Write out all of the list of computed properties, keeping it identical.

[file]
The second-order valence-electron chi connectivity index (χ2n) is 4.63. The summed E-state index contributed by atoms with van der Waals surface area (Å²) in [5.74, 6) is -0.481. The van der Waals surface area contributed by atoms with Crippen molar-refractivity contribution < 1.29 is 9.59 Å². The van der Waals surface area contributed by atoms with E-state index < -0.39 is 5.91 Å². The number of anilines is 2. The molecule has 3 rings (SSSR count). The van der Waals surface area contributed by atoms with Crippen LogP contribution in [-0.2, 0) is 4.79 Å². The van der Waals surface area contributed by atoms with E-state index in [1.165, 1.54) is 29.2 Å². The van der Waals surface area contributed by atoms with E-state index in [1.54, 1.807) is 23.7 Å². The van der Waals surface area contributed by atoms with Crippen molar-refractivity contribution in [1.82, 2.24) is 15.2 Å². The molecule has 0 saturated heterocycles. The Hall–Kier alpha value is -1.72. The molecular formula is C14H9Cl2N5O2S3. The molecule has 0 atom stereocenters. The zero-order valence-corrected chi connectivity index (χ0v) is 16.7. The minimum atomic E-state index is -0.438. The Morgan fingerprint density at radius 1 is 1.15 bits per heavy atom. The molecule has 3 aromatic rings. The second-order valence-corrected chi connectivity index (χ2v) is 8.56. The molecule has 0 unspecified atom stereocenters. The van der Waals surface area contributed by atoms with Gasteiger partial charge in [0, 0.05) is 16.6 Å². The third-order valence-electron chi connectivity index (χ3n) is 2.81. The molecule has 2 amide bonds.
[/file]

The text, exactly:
The second-order valence-electron chi connectivity index (χ2n) is 4.63. The summed E-state index contributed by atoms with van der Waals surface area (Å²) in [5.74, 6) is -0.481. The van der Waals surface area contributed by atoms with Crippen molar-refractivity contribution < 1.29 is 9.59 Å². The van der Waals surface area contributed by atoms with E-state index < -0.39 is 5.91 Å². The number of anilines is 2. The molecule has 3 rings (SSSR count). The van der Waals surface area contributed by atoms with Crippen LogP contribution in [-0.2, 0) is 4.79 Å². The van der Waals surface area contributed by atoms with E-state index in [1.165, 1.54) is 29.2 Å². The van der Waals surface area contributed by atoms with E-state index in [1.54, 1.807) is 23.7 Å². The van der Waals surface area contributed by atoms with Crippen molar-refractivity contribution in [1.82, 2.24) is 15.2 Å². The molecule has 0 saturated heterocycles. The Hall–Kier alpha value is -1.72. The molecular formula is C14H9Cl2N5O2S3. The molecule has 0 atom stereocenters. The zero-order valence-corrected chi connectivity index (χ0v) is 16.7. The minimum atomic E-state index is -0.438. The Morgan fingerprint density at radius 1 is 1.15 bits per heavy atom. The molecule has 3 aromatic rings. The second-order valence-corrected chi connectivity index (χ2v) is 8.56. The molecule has 0 unspecified atom stereocenters. The van der Waals surface area contributed by atoms with Gasteiger partial charge in [0, 0.05) is 16.6 Å². The third-order valence-electron chi connectivity index (χ3n) is 2.81. The molecule has 2 amide bonds.